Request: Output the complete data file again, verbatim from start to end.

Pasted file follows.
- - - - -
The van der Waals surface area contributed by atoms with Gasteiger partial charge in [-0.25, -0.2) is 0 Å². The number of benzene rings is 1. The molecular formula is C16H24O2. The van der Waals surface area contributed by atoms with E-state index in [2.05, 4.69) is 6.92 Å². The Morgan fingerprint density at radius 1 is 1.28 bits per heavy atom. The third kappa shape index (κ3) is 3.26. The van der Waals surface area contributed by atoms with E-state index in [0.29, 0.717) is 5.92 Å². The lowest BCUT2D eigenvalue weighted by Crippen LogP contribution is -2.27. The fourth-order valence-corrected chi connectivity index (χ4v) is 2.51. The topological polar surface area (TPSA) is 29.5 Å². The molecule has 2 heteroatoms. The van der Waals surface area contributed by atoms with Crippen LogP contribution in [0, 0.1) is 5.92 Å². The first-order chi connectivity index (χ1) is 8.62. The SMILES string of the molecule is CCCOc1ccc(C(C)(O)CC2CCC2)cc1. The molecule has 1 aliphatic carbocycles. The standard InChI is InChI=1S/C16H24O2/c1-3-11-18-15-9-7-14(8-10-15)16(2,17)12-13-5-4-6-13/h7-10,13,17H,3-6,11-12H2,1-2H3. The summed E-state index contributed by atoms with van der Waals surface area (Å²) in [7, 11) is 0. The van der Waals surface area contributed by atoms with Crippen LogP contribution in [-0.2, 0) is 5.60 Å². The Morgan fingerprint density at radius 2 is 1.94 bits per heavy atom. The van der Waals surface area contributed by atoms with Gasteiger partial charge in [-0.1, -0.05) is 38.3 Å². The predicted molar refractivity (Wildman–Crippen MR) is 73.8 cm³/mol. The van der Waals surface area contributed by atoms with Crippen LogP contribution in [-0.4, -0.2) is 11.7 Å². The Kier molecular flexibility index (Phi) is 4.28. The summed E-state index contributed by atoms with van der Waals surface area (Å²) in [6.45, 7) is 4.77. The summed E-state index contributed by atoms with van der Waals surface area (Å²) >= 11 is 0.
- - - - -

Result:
The van der Waals surface area contributed by atoms with Gasteiger partial charge in [-0.25, -0.2) is 0 Å². The number of benzene rings is 1. The molecular formula is C16H24O2. The van der Waals surface area contributed by atoms with E-state index in [2.05, 4.69) is 6.92 Å². The Morgan fingerprint density at radius 1 is 1.28 bits per heavy atom. The third kappa shape index (κ3) is 3.26. The van der Waals surface area contributed by atoms with E-state index in [0.29, 0.717) is 5.92 Å². The lowest BCUT2D eigenvalue weighted by Crippen LogP contribution is -2.27. The fourth-order valence-corrected chi connectivity index (χ4v) is 2.51. The topological polar surface area (TPSA) is 29.5 Å². The molecule has 2 heteroatoms. The van der Waals surface area contributed by atoms with Crippen LogP contribution in [0, 0.1) is 5.92 Å². The first-order chi connectivity index (χ1) is 8.62. The SMILES string of the molecule is CCCOc1ccc(C(C)(O)CC2CCC2)cc1. The molecule has 1 aliphatic carbocycles. The standard InChI is InChI=1S/C16H24O2/c1-3-11-18-15-9-7-14(8-10-15)16(2,17)12-13-5-4-6-13/h7-10,13,17H,3-6,11-12H2,1-2H3. The summed E-state index contributed by atoms with van der Waals surface area (Å²) in [7, 11) is 0. The van der Waals surface area contributed by atoms with Crippen LogP contribution in [-0.2, 0) is 5.60 Å². The Morgan fingerprint density at radius 2 is 1.94 bits per heavy atom. The van der Waals surface area contributed by atoms with Gasteiger partial charge in [-0.1, -0.05) is 38.3 Å². The predicted molar refractivity (Wildman–Crippen MR) is 73.8 cm³/mol. The van der Waals surface area contributed by atoms with Crippen LogP contribution in [-0.4, -0.2) is 11.7 Å². The Kier molecular flexibility index (Phi) is 4.28. The summed E-state index contributed by atoms with van der Waals surface area (Å²) in [6.45, 7) is 4.77. The summed E-state index contributed by atoms with van der Waals surface area (Å²) >= 11 is 0.